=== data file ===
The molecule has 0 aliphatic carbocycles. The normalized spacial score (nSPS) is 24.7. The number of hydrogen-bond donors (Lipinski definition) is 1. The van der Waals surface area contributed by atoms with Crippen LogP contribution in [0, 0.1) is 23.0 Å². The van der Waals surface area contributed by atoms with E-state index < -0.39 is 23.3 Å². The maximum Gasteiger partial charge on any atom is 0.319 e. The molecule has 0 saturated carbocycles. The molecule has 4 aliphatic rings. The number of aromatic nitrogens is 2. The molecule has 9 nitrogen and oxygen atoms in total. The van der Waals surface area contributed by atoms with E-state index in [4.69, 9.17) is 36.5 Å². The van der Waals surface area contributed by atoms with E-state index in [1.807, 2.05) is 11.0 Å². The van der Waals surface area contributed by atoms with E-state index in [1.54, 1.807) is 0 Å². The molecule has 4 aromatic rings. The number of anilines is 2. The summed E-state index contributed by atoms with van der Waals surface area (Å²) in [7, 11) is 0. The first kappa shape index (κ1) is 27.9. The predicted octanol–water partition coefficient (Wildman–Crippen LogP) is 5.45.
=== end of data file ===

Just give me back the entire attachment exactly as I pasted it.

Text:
The molecule has 0 aliphatic carbocycles. The normalized spacial score (nSPS) is 24.7. The number of hydrogen-bond donors (Lipinski definition) is 1. The van der Waals surface area contributed by atoms with Crippen LogP contribution in [0, 0.1) is 23.0 Å². The van der Waals surface area contributed by atoms with E-state index < -0.39 is 23.3 Å². The maximum Gasteiger partial charge on any atom is 0.319 e. The molecule has 0 saturated carbocycles. The molecule has 4 aliphatic rings. The number of aromatic nitrogens is 2. The molecule has 9 nitrogen and oxygen atoms in total. The van der Waals surface area contributed by atoms with E-state index in [4.69, 9.17) is 36.5 Å². The van der Waals surface area contributed by atoms with E-state index in [1.807, 2.05) is 11.0 Å². The van der Waals surface area contributed by atoms with E-state index in [1.54, 1.807) is 0 Å². The molecule has 4 aromatic rings. The number of anilines is 2. The summed E-state index contributed by atoms with van der Waals surface area (Å²) in [7, 11) is 0. The first kappa shape index (κ1) is 27.9. The predicted octanol–water partition coefficient (Wildman–Crippen LogP) is 5.45.